Water Cooling Versus Two Air Coolers
When AMD announced the FX line-up, it also revealed that it'd be introducing liquid cooling kits in certain geographies. We haven't seen these yet in North America, however the company did send us a sample of the Asetek-based unit it'll use. That's what we used for testing.
On top of that, we also wanted to explore whether liquid cooling is necessary for the FX-series chips, or if enthusiasts can still get by with aftermarket air coolers (or even AMD's boxed heat sink).
Thus, we tried out our maximum overclocked setting (4.6 GHz) not only with the Asetek water cooler, but also with the AMD boxed cooler and Zalman's CNPS 10X Extreme.
Zalman's solution does really well here, achieving a two-degree-Celsius lower result than the Asetek-based cooler. However, the boxed cooler was completely overwhelmed, and as a result the processor's thermal protection mechanism shut our system down after a few seconds. This seems to match what we've read from readers and experienced in other test setups: AMD's standard thermal solution is too small for serious overclocking attempts, and even at stock settings, it gets annoyingly loud.
Here's the test system with the water cooler during its benchmark run...
...and here's the one with Zalman's heat sink installed.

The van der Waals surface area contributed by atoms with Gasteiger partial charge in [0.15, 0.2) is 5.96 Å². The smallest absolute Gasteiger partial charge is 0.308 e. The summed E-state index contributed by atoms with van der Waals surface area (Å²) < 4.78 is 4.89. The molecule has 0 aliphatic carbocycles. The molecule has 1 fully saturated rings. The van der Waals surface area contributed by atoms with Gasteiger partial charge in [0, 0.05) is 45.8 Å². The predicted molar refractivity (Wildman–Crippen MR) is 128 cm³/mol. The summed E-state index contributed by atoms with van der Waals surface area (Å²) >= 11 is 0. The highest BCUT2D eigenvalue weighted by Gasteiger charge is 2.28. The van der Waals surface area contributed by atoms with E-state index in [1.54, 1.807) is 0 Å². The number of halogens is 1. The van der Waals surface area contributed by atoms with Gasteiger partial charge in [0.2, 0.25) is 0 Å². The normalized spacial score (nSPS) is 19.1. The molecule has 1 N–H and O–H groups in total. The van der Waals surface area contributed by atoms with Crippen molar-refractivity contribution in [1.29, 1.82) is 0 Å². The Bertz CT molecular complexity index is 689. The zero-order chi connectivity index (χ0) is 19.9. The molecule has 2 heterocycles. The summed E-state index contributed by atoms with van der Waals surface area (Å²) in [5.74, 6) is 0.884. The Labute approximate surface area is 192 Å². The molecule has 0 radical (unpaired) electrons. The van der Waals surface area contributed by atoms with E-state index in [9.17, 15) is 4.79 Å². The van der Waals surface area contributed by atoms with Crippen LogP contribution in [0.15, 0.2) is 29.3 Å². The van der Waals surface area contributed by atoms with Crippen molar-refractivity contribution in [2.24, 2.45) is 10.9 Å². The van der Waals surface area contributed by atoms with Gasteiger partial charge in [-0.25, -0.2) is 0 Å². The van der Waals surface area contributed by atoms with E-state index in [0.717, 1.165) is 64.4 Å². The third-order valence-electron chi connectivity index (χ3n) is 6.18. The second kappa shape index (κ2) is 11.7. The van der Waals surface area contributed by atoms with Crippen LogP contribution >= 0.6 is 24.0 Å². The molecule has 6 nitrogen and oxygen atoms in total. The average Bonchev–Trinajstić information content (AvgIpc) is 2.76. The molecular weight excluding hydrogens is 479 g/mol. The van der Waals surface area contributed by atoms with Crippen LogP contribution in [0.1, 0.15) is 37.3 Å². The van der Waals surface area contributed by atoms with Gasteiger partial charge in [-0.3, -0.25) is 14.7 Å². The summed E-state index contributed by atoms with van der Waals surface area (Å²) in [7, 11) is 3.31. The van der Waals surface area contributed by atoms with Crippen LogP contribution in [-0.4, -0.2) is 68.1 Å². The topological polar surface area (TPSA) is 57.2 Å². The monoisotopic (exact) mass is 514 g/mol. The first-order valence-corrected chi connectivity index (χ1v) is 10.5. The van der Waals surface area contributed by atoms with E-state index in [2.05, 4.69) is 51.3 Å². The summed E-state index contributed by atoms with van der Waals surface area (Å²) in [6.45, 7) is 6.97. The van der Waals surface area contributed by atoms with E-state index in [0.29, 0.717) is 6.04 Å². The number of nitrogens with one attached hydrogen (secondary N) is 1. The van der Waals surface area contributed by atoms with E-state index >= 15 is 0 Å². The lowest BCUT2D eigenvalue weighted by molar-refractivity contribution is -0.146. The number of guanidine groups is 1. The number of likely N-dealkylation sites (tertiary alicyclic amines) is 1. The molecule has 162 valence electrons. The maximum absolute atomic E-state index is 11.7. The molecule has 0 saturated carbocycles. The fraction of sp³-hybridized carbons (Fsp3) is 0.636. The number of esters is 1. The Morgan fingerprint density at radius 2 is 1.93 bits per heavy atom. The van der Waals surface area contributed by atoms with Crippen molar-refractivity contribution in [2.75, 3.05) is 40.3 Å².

Sandybridges=king of the hill(price to performance)
Bulldozer=budget cpu with multitasking capabilities.
Although I appreciate the work done on this article...
Nothing to see here folks, move along...
As for my own efficiency testing, I achieved 1.375V (cpu z), 4.4Ghz out of my 8120 with ease. I upped the NB to 1.115v (+.015V)wich added more stability and clocked the NB to 2600 to match HTT, wich brought another 1gb/s on sandra's memory test. All without disabling C1E or C3 states.
Would be nice to see some followups with memory testing, BD responds to fast speeds. Hard to read since its in a different language but the graphs are easy enough to see
sad to see amd's claims about efficiency turn out to be (much) less than accurate.
some people are definitely gonna complain about the ram used (ddr3 1333) and windows 8 or lack of highly threaded benchmarks like truecrypt encryption or pov ray tracing (as if those are always used by regular users lol) and stuff.
undervolting does look promising...but it doesn't seem to make any difference compared to sandy bridge systems. worse, bulldozer needs voltage increase to get more clockspeed.. i guess it will be more evident in fx 4100 and 6100 where substantial core voltage increase is necessary to get stock sandy bridge level performance out of them. that's just disappointing.
But if you ask me, this is a "defensive" chip in the processor wars. And no war has been won playing defense.
Meaning this war is a TOTAL loss to AMD... SADLY... AMD - ABSURDLY MORONIC DEVICES.